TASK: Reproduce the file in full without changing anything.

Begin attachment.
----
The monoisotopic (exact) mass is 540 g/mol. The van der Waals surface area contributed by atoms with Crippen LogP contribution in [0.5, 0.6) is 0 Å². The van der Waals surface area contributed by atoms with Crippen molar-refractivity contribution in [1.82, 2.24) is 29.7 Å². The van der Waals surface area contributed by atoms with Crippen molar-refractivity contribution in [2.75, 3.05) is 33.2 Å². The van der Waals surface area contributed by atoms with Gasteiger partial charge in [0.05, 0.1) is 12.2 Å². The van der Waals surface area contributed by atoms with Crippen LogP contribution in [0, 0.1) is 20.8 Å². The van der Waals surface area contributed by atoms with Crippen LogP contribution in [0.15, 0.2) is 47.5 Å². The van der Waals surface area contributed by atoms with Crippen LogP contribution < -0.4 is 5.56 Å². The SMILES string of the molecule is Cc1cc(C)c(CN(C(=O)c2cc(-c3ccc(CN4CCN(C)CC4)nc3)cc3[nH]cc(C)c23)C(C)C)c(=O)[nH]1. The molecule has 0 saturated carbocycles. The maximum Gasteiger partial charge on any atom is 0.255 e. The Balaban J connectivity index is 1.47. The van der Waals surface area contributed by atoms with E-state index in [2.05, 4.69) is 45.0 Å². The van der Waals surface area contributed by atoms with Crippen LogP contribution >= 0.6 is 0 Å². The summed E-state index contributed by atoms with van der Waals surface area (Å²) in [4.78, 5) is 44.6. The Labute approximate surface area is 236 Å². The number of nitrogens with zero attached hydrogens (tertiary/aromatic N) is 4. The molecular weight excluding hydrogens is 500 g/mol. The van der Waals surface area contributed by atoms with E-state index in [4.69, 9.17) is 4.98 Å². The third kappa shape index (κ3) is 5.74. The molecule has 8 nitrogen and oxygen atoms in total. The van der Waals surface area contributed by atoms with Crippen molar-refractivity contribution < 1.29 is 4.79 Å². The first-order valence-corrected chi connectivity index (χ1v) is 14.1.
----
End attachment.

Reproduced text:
The monoisotopic (exact) mass is 540 g/mol. The van der Waals surface area contributed by atoms with Crippen LogP contribution in [0.5, 0.6) is 0 Å². The van der Waals surface area contributed by atoms with Crippen molar-refractivity contribution in [1.82, 2.24) is 29.7 Å². The van der Waals surface area contributed by atoms with Crippen molar-refractivity contribution in [2.75, 3.05) is 33.2 Å². The van der Waals surface area contributed by atoms with Gasteiger partial charge in [0.05, 0.1) is 12.2 Å². The van der Waals surface area contributed by atoms with Crippen LogP contribution in [0, 0.1) is 20.8 Å². The van der Waals surface area contributed by atoms with Crippen LogP contribution in [0.15, 0.2) is 47.5 Å². The van der Waals surface area contributed by atoms with Crippen LogP contribution < -0.4 is 5.56 Å². The SMILES string of the molecule is Cc1cc(C)c(CN(C(=O)c2cc(-c3ccc(CN4CCN(C)CC4)nc3)cc3[nH]cc(C)c23)C(C)C)c(=O)[nH]1. The molecule has 0 saturated carbocycles. The maximum Gasteiger partial charge on any atom is 0.255 e. The Balaban J connectivity index is 1.47. The van der Waals surface area contributed by atoms with E-state index in [2.05, 4.69) is 45.0 Å². The van der Waals surface area contributed by atoms with Crippen LogP contribution >= 0.6 is 0 Å². The summed E-state index contributed by atoms with van der Waals surface area (Å²) in [4.78, 5) is 44.6. The Labute approximate surface area is 236 Å². The number of nitrogens with zero attached hydrogens (tertiary/aromatic N) is 4. The molecular weight excluding hydrogens is 500 g/mol. The van der Waals surface area contributed by atoms with E-state index in [4.69, 9.17) is 4.98 Å². The third kappa shape index (κ3) is 5.74. The molecule has 8 nitrogen and oxygen atoms in total. The van der Waals surface area contributed by atoms with Crippen molar-refractivity contribution < 1.29 is 4.79 Å². The first-order valence-corrected chi connectivity index (χ1v) is 14.1.